The new buzz word doing rounds in political circles, advocacy groups, UN charters, strategy think-tanks, compliance and reporting standards and everywhere else is SUSTAINABILITY.
From times immemorial, Hindus have always believed in sustainability. It is a part of the social and cultural ethos of the Hindus to draw the very bare minimum from the Mother Nature (mahābhūta, the “great” or “gross” elements in Hinduism’s sacred literature; nature-worship including treating every element of nature as a God and religious ceremony precedes any extraction of resources from nature); followed by every effort to replenish and refurbish what has been drawn besides responsible consumption and recycling. Caring for an ecological balance is enabled by worshiping all kinds of celestial bodies, water-bodies, rivers, mountains, plants and animals. Defiling the nature or any non-sustainable behaviour is a social and religious taboo. (That the Hindus have forgotten their own ancient Vedic wisdom while the west is beginning to adopt some of it is another story).
Many Indians, born in the 60’s or earlier would recall, using the 5 Ser (later on 4 kg) empty tin cylindrical canisters of ‘Vanaspati’ ghee (particular brand of Hydrogenated Vegetable Oil sold by a multi-national – always in tins and never as loose) as storage bins for provisions in the kitchen. These empty canisters were also recycled and converted into floatation tanks (after small ‘kachcha’ welding to make it airtight) akin to life jackets for learning to swim. One could get the canisters converted or even buy the already converted from the shops.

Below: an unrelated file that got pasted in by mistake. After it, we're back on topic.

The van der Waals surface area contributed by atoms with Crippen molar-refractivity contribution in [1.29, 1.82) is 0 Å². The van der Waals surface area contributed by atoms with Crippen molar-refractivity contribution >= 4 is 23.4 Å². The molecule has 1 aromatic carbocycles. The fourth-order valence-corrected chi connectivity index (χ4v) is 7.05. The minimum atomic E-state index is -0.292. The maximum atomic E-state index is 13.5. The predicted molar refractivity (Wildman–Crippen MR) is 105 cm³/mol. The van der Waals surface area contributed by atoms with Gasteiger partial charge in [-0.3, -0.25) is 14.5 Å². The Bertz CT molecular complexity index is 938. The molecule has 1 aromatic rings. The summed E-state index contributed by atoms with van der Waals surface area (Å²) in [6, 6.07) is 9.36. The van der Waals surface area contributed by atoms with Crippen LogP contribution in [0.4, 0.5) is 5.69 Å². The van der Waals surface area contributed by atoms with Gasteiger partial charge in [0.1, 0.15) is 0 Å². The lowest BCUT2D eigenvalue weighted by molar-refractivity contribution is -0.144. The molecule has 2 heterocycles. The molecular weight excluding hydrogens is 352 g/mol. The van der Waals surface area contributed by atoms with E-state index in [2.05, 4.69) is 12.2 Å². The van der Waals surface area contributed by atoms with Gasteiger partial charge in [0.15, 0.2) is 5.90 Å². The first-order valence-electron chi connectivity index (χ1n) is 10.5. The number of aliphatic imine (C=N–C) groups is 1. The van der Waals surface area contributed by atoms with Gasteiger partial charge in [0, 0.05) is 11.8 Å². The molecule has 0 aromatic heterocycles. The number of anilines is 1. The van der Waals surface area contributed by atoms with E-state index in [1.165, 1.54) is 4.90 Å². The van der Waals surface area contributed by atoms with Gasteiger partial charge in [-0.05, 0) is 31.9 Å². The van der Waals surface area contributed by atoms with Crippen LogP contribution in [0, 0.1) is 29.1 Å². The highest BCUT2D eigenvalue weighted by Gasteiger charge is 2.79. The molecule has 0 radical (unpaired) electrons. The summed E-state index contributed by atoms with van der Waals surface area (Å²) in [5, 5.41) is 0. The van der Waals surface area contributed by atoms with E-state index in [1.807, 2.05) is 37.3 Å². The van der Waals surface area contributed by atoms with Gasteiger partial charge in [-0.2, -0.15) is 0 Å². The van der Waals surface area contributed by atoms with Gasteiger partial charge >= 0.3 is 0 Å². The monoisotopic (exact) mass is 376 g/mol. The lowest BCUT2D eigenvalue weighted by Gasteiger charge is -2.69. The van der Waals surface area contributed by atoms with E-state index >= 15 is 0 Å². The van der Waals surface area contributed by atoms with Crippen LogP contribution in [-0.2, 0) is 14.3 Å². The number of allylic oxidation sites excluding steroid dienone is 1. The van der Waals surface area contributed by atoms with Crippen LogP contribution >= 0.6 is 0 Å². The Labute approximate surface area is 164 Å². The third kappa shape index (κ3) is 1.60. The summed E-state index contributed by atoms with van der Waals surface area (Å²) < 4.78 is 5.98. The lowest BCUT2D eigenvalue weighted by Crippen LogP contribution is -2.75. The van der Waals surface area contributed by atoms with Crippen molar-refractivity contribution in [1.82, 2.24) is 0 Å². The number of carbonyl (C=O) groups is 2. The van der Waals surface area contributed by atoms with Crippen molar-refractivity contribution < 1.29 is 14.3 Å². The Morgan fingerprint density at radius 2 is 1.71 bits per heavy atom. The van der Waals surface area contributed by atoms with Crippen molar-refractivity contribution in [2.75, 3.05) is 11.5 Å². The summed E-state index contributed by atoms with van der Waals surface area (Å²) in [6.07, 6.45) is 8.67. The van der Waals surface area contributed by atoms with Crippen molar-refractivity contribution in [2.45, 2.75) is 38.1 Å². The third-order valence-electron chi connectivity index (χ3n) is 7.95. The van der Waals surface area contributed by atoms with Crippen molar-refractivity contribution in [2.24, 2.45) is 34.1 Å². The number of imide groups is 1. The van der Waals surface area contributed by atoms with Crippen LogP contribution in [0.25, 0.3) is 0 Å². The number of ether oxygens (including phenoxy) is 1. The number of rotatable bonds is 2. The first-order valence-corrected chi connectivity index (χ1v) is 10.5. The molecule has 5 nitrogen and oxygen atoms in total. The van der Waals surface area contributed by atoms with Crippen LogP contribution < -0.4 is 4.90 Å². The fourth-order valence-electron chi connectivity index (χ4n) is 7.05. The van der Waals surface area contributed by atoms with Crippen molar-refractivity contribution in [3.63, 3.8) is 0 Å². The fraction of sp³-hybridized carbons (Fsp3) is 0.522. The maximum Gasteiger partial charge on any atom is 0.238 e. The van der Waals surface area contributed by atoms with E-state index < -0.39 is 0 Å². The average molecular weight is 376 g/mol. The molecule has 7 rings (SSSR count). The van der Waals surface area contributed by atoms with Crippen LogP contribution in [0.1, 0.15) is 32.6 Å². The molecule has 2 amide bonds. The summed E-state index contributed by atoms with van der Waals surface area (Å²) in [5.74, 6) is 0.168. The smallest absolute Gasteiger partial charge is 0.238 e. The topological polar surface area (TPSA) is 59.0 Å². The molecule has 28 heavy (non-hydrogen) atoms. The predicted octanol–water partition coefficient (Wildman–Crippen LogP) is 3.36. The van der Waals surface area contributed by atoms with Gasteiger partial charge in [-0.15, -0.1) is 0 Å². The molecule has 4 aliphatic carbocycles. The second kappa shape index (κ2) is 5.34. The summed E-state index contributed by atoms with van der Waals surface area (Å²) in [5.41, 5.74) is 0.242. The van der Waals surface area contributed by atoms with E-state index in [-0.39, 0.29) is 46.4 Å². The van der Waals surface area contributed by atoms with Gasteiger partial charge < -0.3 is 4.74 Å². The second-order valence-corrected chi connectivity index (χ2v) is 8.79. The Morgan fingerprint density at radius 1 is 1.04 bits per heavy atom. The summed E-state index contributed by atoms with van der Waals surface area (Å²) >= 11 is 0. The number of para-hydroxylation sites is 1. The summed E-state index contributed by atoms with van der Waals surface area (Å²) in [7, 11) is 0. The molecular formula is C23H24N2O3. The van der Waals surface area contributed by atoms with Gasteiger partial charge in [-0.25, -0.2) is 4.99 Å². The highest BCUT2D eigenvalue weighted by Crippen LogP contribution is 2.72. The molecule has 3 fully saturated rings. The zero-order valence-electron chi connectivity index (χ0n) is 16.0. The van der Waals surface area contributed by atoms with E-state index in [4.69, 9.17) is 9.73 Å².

Things changed as Indians began emulating the western culture of ‘use and throw.’ Prior to the 70’s, Indians would reuse, recycle and recover everything that they used or consumed. They would never discard anything unless they were sure there was no further use for them. Even while discarding, they would sell it to ‘raddiwala–kabbadiwala’ (aggregators, who would in turn sell the trashed materials to recyclers) rather than dump it as urban waste.
‘Use and Throw’ is a very western and capitalistic concept which has been completely alien to the Hindu Ethos. It is the western greed for standards of living in disregard to and at the cost of quality of life which has resulted into non-sustainability of human activity. The same Western nations are now busy designing and advocating the 17 Sustainability Development Goals. A closer look at SDG reveals that they are not beyond the Hindu way of life.
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